43.  However, there is another way in which the human rights considerations might have been relevant. Article 20 of the Hague Convention provides that:

    "The return of the child under the provisions of article 12 may be refused if this would not be permitted by the fundamental principles of the requested State relating to the protection of human rights and fundamental freedoms."

    44.  This was not included in the provisions incorporated into our law by the 1985 Act because at that time it would have been difficult to say what our fundamental principles relating to the protection of human rights and fundamental freedoms were. Now that we have incorporated the European Convention on Human Rights, that is no longer a problem. Mr Setright acknowledged that had the Human Rights Act 1998 preceded rather than followed the 1985 Act there would have been no reason not to incorporate article 20.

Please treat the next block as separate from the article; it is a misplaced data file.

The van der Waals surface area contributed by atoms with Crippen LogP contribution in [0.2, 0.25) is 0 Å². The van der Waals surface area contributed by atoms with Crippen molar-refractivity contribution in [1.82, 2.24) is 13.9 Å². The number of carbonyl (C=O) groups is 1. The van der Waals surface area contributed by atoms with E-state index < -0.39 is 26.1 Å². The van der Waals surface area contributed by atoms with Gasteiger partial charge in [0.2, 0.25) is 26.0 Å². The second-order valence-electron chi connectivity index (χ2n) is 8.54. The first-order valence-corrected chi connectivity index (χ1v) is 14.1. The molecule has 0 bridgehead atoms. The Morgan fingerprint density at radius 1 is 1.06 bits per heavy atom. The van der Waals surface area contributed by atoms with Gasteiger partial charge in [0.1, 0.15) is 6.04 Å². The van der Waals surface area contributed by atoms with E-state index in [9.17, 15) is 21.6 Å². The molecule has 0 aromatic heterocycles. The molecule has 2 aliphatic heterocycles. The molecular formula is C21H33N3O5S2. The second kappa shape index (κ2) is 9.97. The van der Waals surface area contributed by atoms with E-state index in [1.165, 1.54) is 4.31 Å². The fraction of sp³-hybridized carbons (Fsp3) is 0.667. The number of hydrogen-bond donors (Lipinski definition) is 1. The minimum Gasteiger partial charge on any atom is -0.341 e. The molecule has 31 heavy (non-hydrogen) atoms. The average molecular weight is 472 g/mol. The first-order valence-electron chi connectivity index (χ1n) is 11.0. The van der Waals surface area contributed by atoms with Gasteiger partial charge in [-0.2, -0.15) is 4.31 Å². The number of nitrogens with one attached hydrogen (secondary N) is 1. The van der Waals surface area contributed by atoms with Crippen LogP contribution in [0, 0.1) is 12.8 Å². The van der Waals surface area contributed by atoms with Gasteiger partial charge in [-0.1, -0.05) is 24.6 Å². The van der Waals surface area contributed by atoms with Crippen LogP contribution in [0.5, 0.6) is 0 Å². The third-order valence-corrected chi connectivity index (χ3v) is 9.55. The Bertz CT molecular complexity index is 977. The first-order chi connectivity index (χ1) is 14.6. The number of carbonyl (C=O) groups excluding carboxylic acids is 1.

45.  The importance of article 20 is that it asks whether what might happen in the foreign country would be permitted under those fundamental principles were it to happen here. (It thus goes further than the principle under consideration in Ullah, which asks whether it is a breach of this country's obligations to send a person away to a country where his human rights may be violated.) In this country, it would not be acceptable to distinguish automatically between father and mother in their relationship with their children. Non-discrimination between the sexes is a fundamental principle of our law. Were article 20 of the Hague Convention to be incorporated, we would be entitled, though not obliged, to decline to return a child on that ground alone. If we were, therefore, to be applying the spirit of the Hague Convention in a non-Convention case, there would be no reason not to apply the whole of the Hague Convention, including article 20. Any discrimination in the foreign country which was contrary to article 14 of the Convention on Human Rights would allow, but not require, the court to refuse to return the child. This consideration serves to reinforce the view that the legal system in the foreign country cannot be irrelevant to the issue of summary return.